Dunbar, John, Rev.
The following data is extracted from A Standard History of Kansas and Kansans.
Rev. John Dunbar was a missionary to the Pawnes Indians of the West for a period of more than twenty years before he became a resident of Kansas. He spent a little over a year in the territory and, as its first treasurer, assisted in the organization of Brown County. Mr. Dnnbar was a native of Palmer, Massachusetts, born March 3, 1804. In 1832 he was graduated at Williams College, and later at the Auburn Theological Seminary. While a student at the latter institution he received an appointment as missionary to the western Indians; was ordained at Ithaca, New York, May 1, 1834, and on the 5th left there, with instructions to cross the Rocky Mountains to the Nez Perces. Upon arriving at St. Louis on the 23d, he learned that the party of traders with whom he was to travel had already left for the West, but was informed at the same time that the Pawnee tribe needed missionaries, and he decided to go there. As soon as possible he reported at the agency at Bellevue, nine miles above the mouth of the Platte River, on the west bank of the Missouri, and began his work as missionary. In September, 1836, he returned to Massachusetts, and while there superintended the printing of a book of seventy-four pages in the Pawnee language. On Jannary 12, 1837, he married Miss Esther Smith, and the following spring returned to Bellevue, where he and his wife began housekeeping in an old trading house. Later he went to Holt County, Missouri, but preferring a residence in a free state, and confident that Kansas was to be admitted as such, he moved to Brown County, Kansas, in 1856, and located on the Wolf River, about two miles west of the Town of Robinson. On March 16, 1857, he was appointed the first treasurer to the Board of County Commissioners. But neither Mr. Dunbar nor his wife lived long after their removsl to Kansas. She died on November 4, 1856, and his death occurred on November 3d of the following year.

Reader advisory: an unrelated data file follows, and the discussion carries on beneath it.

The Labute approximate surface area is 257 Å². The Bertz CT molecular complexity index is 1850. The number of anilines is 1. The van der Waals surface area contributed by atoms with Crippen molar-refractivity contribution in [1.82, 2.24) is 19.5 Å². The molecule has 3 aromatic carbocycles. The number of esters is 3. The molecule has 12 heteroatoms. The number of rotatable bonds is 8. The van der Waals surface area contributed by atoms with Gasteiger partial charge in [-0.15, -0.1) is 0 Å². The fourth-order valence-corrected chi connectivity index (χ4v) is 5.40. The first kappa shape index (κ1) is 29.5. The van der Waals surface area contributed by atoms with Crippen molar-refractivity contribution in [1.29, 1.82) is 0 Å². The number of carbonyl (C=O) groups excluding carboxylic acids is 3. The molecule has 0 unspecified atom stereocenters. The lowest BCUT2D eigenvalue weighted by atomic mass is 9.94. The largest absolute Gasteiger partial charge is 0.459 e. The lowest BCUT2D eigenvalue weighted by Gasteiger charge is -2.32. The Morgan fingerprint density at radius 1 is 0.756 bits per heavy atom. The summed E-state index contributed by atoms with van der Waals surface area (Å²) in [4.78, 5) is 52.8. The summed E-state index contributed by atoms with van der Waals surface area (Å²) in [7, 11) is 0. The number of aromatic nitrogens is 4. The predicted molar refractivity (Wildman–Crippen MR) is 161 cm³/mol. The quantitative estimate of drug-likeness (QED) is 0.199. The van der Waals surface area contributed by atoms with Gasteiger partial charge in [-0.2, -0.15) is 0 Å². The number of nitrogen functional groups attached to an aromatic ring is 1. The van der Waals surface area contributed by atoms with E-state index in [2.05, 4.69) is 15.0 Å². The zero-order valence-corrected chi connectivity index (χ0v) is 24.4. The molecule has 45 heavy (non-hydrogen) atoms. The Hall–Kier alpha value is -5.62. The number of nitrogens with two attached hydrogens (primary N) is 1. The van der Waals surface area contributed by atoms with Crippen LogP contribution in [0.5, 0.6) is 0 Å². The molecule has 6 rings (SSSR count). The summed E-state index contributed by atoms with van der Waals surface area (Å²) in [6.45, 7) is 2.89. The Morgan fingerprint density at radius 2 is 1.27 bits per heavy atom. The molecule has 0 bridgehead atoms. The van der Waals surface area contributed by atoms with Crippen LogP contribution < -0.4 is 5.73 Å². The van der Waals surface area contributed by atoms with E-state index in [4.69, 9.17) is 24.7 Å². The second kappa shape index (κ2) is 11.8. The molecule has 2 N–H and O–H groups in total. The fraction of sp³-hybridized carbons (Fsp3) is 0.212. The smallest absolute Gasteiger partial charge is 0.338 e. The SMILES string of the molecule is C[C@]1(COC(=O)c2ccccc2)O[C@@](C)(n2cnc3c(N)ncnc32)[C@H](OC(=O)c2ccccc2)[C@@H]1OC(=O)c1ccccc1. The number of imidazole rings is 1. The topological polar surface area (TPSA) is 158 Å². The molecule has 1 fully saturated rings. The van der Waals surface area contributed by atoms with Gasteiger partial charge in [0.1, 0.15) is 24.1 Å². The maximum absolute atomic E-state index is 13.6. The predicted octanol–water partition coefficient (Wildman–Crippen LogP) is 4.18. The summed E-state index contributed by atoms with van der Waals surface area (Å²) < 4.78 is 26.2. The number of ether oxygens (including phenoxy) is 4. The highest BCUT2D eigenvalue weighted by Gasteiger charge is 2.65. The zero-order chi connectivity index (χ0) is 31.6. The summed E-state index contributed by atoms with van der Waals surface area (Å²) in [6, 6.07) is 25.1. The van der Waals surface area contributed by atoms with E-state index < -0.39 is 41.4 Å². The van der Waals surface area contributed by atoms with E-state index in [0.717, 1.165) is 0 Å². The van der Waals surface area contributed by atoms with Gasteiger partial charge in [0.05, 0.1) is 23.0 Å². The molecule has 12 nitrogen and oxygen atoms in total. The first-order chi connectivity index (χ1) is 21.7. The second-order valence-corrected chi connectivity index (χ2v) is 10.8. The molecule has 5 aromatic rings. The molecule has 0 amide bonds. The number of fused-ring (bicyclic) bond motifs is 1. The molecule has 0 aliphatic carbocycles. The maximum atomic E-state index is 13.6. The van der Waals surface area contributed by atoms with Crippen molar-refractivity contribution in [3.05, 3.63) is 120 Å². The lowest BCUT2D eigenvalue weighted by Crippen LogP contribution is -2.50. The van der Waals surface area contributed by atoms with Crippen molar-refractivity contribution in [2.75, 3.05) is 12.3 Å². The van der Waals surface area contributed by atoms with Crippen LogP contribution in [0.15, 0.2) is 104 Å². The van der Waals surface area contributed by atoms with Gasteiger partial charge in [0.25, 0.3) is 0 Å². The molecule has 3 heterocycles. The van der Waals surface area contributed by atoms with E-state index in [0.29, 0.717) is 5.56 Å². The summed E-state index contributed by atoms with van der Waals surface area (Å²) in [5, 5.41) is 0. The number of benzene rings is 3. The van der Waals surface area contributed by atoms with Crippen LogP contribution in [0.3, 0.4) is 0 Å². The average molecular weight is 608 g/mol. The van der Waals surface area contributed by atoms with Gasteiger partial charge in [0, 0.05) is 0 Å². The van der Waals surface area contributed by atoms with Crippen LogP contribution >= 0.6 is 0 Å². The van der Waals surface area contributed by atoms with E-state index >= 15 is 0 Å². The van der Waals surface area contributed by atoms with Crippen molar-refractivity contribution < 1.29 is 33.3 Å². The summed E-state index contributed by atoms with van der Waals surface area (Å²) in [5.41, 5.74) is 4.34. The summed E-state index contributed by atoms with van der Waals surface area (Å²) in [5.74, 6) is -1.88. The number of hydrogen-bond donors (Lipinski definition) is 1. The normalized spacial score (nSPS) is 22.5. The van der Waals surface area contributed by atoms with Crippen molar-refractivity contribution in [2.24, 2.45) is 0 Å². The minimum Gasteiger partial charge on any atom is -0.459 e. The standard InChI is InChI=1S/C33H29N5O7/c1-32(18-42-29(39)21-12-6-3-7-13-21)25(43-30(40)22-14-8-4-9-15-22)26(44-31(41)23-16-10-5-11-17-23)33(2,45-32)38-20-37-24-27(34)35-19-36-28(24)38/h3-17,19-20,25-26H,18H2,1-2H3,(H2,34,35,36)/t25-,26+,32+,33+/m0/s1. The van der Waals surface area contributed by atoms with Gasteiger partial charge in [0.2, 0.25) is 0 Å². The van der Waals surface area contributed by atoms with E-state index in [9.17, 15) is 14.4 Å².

Source: A Standard History of Kansas and Kansans